Diary of a Resurrectionist, Saturday 22nd February

Saturday 22nd.
Met at Bartho’w Sent 7 into the Country, distributed the rest about town. At home all night.

As is often the case on a Saturday, subjects were sent to the country; seven is quite a number. Naples does not say where these particular subjects were going to. Perhaps those sent out were from the 15 which were acquired on the 20th, which had been taken to the store at Barts.

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Diary of a Resurrectionist, Friday 21st February 1812

Friday 21st.
Met at Bartho’w Sold part, came home. Met at 2 a.m. went to St. Thomas’s Crib. Got 3 large, met the Patrols, took 1 to St. Thomas’s and 2 to Bartho’w.

3 bodies raised from St Thomas’s Hospital (or Church)’s burial ground; one taken to the hospital and 2 carried over to Barts. Naples doesn’t mention the names of the gang members he worked with on this night.

Selling pieces of bodies was part of the business and Naples had been doing this for a long time. Back in 1802, when he was first tried for body snatching, a witness at the trail (his sister-in-law Harriet Collins) said she had encounted heads in the house, removed for seperate sale (or perhaps to disguise the identity of the body) and it was recalled anecdotally of the resurrectionists Israel Chapman that he would sell parts.

The encounter with the patrols doesn’t seem to have caused Naples any inconvenience on this occaison.

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Diary of a Resurrectionist, Thursday 20th February 1812

Thursday 20th.
Met and went to Pancress got 15 large & 1 small took them to Barthol w .

A considerable haul of 15 adults and 1 child; 18 subjects in total.

St Pancras was a strange burial ground, seperated from the burial ground of it’s very close neighbour St Giles by a mere wall; today, they are one open space, reduced in overall size by the reclamation of some of the land for the use of the railway/Eurostar.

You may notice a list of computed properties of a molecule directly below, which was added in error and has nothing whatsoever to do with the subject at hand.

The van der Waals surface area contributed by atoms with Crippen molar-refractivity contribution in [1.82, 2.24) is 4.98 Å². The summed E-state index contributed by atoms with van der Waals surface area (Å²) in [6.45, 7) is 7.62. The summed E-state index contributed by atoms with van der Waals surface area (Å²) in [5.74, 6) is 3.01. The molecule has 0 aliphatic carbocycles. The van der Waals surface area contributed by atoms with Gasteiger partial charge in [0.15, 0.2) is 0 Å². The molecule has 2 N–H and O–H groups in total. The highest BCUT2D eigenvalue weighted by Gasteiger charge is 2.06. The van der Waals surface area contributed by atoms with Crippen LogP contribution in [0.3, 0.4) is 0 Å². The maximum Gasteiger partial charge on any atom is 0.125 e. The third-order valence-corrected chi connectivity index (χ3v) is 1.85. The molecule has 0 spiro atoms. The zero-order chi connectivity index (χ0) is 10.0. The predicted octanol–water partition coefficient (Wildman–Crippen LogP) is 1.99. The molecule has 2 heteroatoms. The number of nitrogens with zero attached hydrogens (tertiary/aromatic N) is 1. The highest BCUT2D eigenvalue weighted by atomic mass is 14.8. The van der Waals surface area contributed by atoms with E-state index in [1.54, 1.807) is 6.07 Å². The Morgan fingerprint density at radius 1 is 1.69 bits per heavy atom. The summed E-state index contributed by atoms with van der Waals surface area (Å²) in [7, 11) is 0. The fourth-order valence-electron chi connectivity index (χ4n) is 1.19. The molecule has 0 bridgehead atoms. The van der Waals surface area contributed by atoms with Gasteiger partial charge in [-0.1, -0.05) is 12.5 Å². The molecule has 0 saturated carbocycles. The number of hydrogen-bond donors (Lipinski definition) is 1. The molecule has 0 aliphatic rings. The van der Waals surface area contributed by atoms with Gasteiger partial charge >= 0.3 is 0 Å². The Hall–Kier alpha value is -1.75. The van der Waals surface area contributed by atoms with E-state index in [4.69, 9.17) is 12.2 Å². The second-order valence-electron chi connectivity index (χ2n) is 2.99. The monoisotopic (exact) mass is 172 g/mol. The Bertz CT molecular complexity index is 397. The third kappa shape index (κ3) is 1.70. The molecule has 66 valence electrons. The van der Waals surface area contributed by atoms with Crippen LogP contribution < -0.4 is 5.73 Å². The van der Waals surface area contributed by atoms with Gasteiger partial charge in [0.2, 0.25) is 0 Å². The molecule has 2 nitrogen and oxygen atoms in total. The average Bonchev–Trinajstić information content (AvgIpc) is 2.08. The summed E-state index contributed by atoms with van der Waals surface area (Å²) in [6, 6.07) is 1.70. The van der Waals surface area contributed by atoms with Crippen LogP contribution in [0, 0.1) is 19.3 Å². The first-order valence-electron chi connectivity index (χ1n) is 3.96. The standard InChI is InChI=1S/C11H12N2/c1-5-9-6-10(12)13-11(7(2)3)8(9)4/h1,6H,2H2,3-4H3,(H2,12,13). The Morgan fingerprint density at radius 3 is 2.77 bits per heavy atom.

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Diary of a Resurrectionist, Wednesday19th February 1812

Wednesday 19th
At Home all day sick. John Harnet and Butler got drunk, at home all night.

A rare instance of Jack Harnett being referred to by the formal ‘John’.

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Diary of a Resurrectionist, Tuesday 18th February

Tuesday 18th.
Met at St. Thomas’s. Took 2 over to Guy’s. Came home & settled each man’s share. £23 6s. 6d. On hand 2 open’d Large, 3 small & 3 foetus not paid, at home all night.

According to the National Archive’s online Currency Converter, this sum would have have had an equivalent spending power to roughly £797.00 (in 2005’s money). In 1812, a fair sum indeed.

The gang had quite a few bodies in store at this point; 2 opened adults, 3 children and 3 babies, which had not yet been paid for by anyone.

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Diary of a Resurrectionist Monday 17th February 1812

Monday 17th
Met & went to Wiegate. Got 8 large & 1 small. Took them to St. Thomas’s.

Indeed, following a day/night of looking out, a haul of nine subjects; 8 adults and 1 child from Wiegate. They were taken to St Thomas’s.

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Diary of a Resurrectionist, Sunday 16th February 1812

Sunday 16th.
Went to Look out, at home all night.

Looking out is often followed by activity.

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